Robert Conquest could easily have missed being . . . well, Robert Conquest, the most morally significant historian of the second half of the twentieth century. Now that he’s slipped away—dying in California on August 3 at age 98—it’s possible to see that he might well have failed to find his way.
In other words, Robert Conquest wasn’t destined to become a key chronicler of Soviet atrocity, a Cold War adviser to prime ministers and presidents, a central analyst of the corruption of modern intelligence in service of political ideology. He didn’t have to be the man he was, and his times pushed against him in any number of ways. The son of a trust-funded American father and an English mother, Conquest probably ought to have broken in some other fashion—say, a minor poet, earning a paycheck as a literary editor or a university librarian, a footnote in other, more famous people’s biographies.
He was intelligent, of course, but then the England of his time was full of intelligent young men, adrift after their service in the Second World War. He was brilliantly educated, at Winchester and Oxford, but that too wasn’t terribly rare, and the world seemed to be slipping away from all the bright young lights of the time. For years after the war, the vast majority of the intellectual class was convinced that, for good or for ill, Soviet communism was the destiny of civilization.
Besides, to read the literature of the era is to find a sense of Great Britain as a terribly dreary place: as barren in mind and spirit as it was in weather and economics. England seemed—at least, to the intellectualized English—like a narrow bed in a small, meanly proportioned Kensington walk-up on a rainy Thursday afternoon.
Sheer talent helped Conquest’s close friends, the novelist Kingsley Amis and the poet Philip Larkin, transcend that bleakness. And yet, even in the brio of the comedy in Amis’s 1954 Lucky Jim or the perfect diction of the poems in Larkin’s 1955 The Less Deceived, you can feel the cheerlessness that was their sense of their own place and time.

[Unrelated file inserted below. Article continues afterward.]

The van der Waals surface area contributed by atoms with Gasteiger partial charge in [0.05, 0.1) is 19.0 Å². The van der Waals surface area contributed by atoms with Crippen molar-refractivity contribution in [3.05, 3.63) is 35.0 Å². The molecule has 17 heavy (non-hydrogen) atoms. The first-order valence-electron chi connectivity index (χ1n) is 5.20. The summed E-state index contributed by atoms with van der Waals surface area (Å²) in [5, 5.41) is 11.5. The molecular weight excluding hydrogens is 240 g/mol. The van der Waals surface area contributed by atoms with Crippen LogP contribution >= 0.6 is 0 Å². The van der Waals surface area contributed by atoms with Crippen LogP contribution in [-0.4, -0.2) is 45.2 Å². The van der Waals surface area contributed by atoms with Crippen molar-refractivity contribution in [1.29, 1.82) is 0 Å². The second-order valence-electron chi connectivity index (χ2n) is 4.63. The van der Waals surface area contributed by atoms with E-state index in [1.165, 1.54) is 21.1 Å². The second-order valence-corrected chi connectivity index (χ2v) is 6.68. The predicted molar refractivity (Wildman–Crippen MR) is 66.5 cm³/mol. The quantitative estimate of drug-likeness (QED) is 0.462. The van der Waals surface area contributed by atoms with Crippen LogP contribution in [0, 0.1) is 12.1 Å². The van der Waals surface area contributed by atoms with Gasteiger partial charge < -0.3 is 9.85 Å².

In Conquest’s case, what allowed him to escape was his unexpected seriousness—the moral cast of his mind that both kept him a precise historian and directed him to oppose communism. Recent commentators, reminiscing after his death, have delighted in speaking of his personal impishness, his literary range in everything from biography to science fiction, and his fine (if often prurient) touch at comic verse. And fair enough. In his letters, even Larkin can’t resist mocking his friend Conquest precisely for his meticulously documented work on Stalin: “What an old bore Bob is.”
His work for the Foreign Office from the end of the war until 1956—first as a press officer in Bulgaria and then at the Information Research Department—established him as a significant Sovietologist, producing such Cold War documentation as his 1961 Power and Policy in the USSR and 1965 Russia After Khrushchev. But all that could have been understood as merely his hobby, with his literary friendships his real vocation. His role in putting together the “New Lines” anthologies, for example, helped define the new “Movement” poetry of the 1950s—identifying a rebellion among young English poets against the high modernism of Eliot and Pound, and making stars of such figures as Thom Gunn, Amis, and Larkin along the way.
What made Robert Conquest different, however, was that, unlike so many of his clever contemporaries, he could bring himself to cry murder while studying something like the day in 1937 when Stalin and Molotov signed 3,167 death sentences and then went to watch a movie. Conquest had, in the structure of his mind, a moral seriousness that compelled his move from a youthful and unthinking communism to a mature understanding, in his 1986 book The Harvest of Sorrow, of what Stalin’s industrialization-induced famine did in Ukraine in the 1930s: “About 20 human lives were lost,” he wrote in his preface, “not for every word, but for every letter, in this book.”
Living now more than 20 years after the fall of the Soviet Union, we can forget how much Conquest and The Great Terror mattered in the years after its publication in 1968. Conquest’s historical documentation was as meticulous as the thin sources of the time allowed, and his historical intuition about what those sources meant was matchless. He saw that the Soviet system had murdered millions, and unlike so many of his time he refused to blink or turn away.